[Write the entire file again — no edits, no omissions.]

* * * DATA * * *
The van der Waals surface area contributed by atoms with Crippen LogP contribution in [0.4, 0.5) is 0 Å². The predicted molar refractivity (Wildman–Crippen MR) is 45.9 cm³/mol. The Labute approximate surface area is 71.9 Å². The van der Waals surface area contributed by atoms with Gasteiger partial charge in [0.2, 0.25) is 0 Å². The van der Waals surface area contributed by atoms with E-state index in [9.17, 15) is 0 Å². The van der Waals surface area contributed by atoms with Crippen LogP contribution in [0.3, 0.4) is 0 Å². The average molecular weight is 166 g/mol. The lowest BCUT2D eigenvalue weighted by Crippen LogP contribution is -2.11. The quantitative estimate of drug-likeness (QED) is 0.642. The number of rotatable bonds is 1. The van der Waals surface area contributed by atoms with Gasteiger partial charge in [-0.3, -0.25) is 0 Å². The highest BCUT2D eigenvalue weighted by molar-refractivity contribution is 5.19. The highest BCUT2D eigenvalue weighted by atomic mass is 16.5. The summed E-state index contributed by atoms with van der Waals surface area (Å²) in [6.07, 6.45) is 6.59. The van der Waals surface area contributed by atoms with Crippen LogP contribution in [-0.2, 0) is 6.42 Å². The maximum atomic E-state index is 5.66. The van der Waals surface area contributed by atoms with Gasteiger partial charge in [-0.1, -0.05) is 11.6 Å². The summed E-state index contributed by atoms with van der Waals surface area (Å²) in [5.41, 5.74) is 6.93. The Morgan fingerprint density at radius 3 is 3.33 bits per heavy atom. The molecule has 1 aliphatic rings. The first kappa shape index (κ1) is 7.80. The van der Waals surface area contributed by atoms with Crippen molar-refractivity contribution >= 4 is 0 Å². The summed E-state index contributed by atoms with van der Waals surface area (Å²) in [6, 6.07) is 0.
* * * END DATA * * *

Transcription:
The van der Waals surface area contributed by atoms with Crippen LogP contribution in [0.4, 0.5) is 0 Å². The predicted molar refractivity (Wildman–Crippen MR) is 45.9 cm³/mol. The Labute approximate surface area is 71.9 Å². The van der Waals surface area contributed by atoms with Gasteiger partial charge in [0.2, 0.25) is 0 Å². The van der Waals surface area contributed by atoms with E-state index in [9.17, 15) is 0 Å². The van der Waals surface area contributed by atoms with Crippen LogP contribution in [0.3, 0.4) is 0 Å². The average molecular weight is 166 g/mol. The lowest BCUT2D eigenvalue weighted by Crippen LogP contribution is -2.11. The quantitative estimate of drug-likeness (QED) is 0.642. The number of rotatable bonds is 1. The van der Waals surface area contributed by atoms with Gasteiger partial charge in [-0.3, -0.25) is 0 Å². The highest BCUT2D eigenvalue weighted by molar-refractivity contribution is 5.19. The highest BCUT2D eigenvalue weighted by atomic mass is 16.5. The summed E-state index contributed by atoms with van der Waals surface area (Å²) in [6.07, 6.45) is 6.59. The van der Waals surface area contributed by atoms with Crippen LogP contribution in [-0.2, 0) is 6.42 Å². The maximum atomic E-state index is 5.66. The van der Waals surface area contributed by atoms with Gasteiger partial charge in [-0.1, -0.05) is 11.6 Å². The summed E-state index contributed by atoms with van der Waals surface area (Å²) in [5.41, 5.74) is 6.93. The Morgan fingerprint density at radius 3 is 3.33 bits per heavy atom. The molecule has 1 aliphatic rings. The first kappa shape index (κ1) is 7.80. The van der Waals surface area contributed by atoms with Crippen molar-refractivity contribution >= 4 is 0 Å². The summed E-state index contributed by atoms with van der Waals surface area (Å²) in [6, 6.07) is 0.